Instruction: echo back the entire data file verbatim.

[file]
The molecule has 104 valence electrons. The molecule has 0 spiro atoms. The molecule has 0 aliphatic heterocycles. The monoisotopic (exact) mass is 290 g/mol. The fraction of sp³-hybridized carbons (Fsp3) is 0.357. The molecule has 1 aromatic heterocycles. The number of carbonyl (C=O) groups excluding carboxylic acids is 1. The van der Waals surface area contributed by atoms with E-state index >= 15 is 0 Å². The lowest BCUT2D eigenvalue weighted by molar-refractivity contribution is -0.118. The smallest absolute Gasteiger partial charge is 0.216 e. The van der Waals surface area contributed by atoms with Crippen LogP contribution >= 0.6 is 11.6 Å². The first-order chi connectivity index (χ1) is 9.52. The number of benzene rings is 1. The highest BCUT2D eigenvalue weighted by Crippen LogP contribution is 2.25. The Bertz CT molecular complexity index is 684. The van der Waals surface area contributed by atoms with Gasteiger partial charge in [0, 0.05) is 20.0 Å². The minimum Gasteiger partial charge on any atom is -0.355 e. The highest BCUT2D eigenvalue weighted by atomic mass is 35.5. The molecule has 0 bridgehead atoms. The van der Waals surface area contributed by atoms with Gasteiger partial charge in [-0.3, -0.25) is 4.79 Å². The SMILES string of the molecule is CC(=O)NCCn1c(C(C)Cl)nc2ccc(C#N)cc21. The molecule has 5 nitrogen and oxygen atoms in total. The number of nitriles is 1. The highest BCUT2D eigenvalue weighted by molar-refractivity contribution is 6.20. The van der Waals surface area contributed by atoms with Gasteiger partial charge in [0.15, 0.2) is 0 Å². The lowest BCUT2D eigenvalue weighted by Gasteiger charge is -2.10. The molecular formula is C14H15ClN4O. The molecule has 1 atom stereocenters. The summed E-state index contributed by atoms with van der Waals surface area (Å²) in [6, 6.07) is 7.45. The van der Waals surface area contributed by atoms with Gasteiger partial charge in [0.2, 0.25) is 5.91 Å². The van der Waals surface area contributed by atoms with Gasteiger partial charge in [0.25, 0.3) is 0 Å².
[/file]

The molecule has 104 valence electrons. The molecule has 0 spiro atoms. The molecule has 0 aliphatic heterocycles. The monoisotopic (exact) mass is 290 g/mol. The fraction of sp³-hybridized carbons (Fsp3) is 0.357. The molecule has 1 aromatic heterocycles. The number of carbonyl (C=O) groups excluding carboxylic acids is 1. The van der Waals surface area contributed by atoms with E-state index >= 15 is 0 Å². The lowest BCUT2D eigenvalue weighted by molar-refractivity contribution is -0.118. The smallest absolute Gasteiger partial charge is 0.216 e. The van der Waals surface area contributed by atoms with Crippen LogP contribution >= 0.6 is 11.6 Å². The first-order chi connectivity index (χ1) is 9.52. The number of benzene rings is 1. The highest BCUT2D eigenvalue weighted by Crippen LogP contribution is 2.25. The Bertz CT molecular complexity index is 684. The van der Waals surface area contributed by atoms with Gasteiger partial charge in [0, 0.05) is 20.0 Å². The minimum Gasteiger partial charge on any atom is -0.355 e. The highest BCUT2D eigenvalue weighted by atomic mass is 35.5. The molecule has 0 bridgehead atoms. The van der Waals surface area contributed by atoms with Gasteiger partial charge in [-0.3, -0.25) is 4.79 Å². The SMILES string of the molecule is CC(=O)NCCn1c(C(C)Cl)nc2ccc(C#N)cc21. The molecule has 5 nitrogen and oxygen atoms in total. The number of nitriles is 1. The highest BCUT2D eigenvalue weighted by molar-refractivity contribution is 6.20. The van der Waals surface area contributed by atoms with Gasteiger partial charge in [0.15, 0.2) is 0 Å². The lowest BCUT2D eigenvalue weighted by Gasteiger charge is -2.10. The molecular formula is C14H15ClN4O. The molecule has 1 atom stereocenters. The summed E-state index contributed by atoms with van der Waals surface area (Å²) in [6, 6.07) is 7.45. The van der Waals surface area contributed by atoms with Gasteiger partial charge in [0.2, 0.25) is 5.91 Å². The van der Waals surface area contributed by atoms with Gasteiger partial charge in [0.25, 0.3) is 0 Å².